Division in the Eastern Orthodox Church

Kyiv Refectory Church Complex UOC-MP Overlooking Dnieper River.
Kyiv Refectory Church Complex UOC-MP Overlooking Dnieper River.

There are approximately 260 million Orthodox Christians in the world, and the two largest nations where Orthodox Christianity predominates are Russia and Ukraine. The Eastern Orthodox Church in Constantinople (now Istanbul) broke away from the Roman Catholic Church in 1054, in what is usually termed “the Great Schism.” The chief dispute was over the authority of the Pope. After the fall of Constantinople in 1453 to Muslim armies of the Ottoman Empire, the main center of Orthodox Christianity became Moscow. There is no office equivalent to Pope in Orthodox Christianity, and national Orthodox churches have considerable autonomy.  

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History’s Lessons for Just War and National Security

Russia’s War on Ukraine

St. Augustine painting
St. Augustine painting

Confederate General Robert E. Lee and Union General William T. Sherman had quite different philosophies of the conduct of war, but they had one opinion in common: war is terrible.  But to say that war is terrible is not to say that all war is unjust or immoral. Whether a war is just and moral depends upon both its purposes and its conduct.  When a nation’s sovereignty, peace, and vital economic interests are threatened by armed aggression or invasion, it must destroy the aggressor’s will to persist or see its cherished heritage and the rights and welfare of its people crushed or subdued. It is the solemn duty of a nation’s leaders to assure the survival and prosperity of all that its people rightly hold dear. Peaceful intentions and talk are not enough to deter aggressors driven by imperialistic leaders or ideologies. History teaches us that peaceful nations must be prepared to defend themselves or be swallowed up by tyranny.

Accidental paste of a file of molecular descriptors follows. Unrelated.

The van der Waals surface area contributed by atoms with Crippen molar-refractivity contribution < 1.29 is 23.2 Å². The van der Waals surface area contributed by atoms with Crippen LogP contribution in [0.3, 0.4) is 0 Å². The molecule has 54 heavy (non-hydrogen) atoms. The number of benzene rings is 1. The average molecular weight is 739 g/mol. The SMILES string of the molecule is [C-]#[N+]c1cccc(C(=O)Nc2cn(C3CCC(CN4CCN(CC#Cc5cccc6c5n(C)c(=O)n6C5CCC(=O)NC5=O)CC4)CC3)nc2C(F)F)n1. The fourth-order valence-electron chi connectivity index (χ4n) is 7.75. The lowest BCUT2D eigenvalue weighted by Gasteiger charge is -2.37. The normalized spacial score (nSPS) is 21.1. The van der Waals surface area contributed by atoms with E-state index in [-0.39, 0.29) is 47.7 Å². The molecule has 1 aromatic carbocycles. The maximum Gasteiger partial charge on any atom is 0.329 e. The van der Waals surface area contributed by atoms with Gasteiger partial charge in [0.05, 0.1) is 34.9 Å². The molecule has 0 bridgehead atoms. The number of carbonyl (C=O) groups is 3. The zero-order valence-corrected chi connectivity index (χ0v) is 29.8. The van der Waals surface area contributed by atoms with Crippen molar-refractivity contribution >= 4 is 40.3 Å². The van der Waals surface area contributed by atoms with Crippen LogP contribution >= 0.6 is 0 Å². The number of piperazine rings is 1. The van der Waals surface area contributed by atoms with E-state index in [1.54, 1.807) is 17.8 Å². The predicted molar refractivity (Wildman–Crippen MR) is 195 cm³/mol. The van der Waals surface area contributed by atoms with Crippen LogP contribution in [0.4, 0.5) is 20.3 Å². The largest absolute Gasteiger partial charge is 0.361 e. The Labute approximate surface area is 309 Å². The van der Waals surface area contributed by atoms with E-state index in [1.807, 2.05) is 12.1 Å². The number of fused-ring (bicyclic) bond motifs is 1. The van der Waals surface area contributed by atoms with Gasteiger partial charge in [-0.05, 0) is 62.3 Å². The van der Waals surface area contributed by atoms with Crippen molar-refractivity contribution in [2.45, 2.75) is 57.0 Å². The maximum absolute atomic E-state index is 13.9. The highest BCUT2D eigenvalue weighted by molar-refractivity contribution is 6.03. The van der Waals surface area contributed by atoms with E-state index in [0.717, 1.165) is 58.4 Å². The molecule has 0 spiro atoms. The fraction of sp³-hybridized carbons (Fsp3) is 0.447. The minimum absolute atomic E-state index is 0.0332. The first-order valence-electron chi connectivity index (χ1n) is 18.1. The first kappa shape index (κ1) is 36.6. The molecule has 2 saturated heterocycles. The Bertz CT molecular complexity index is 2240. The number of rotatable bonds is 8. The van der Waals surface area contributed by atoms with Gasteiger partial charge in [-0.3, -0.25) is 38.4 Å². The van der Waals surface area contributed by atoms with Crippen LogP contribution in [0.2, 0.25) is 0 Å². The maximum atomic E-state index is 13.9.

The concept of just conduct and means in war recognizes primarily that a distinction must be made between combatants and non-combatants. Non-combatants should never be deliberate or primary targets of military action. Senseless terrorism,  cruelty, and wanton destruction are prohibited. Besides the lives and health of civilians, the destruction of civilian properties that provide food, shelter, and medical attention should especially be avoided. Just conduct in war demands that prisoners of war must be treated humanely and respectfully. Torture of prisoners of war or non-combatants is prohibited. Additionally, the use of force must not be disproportionate to objectives, threats, or harm done. As much as prudence and realism will allow, the enemy must be treated in good faith to keep open the possibility of reconciliation. 

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Corruption and Bad Judgment Since Late 2013

2010 Ukraine Election Map. Blue shades favored pro-Russian policies.
2010 Ukraine Election Map. Blue shades favored pro-Russian policies.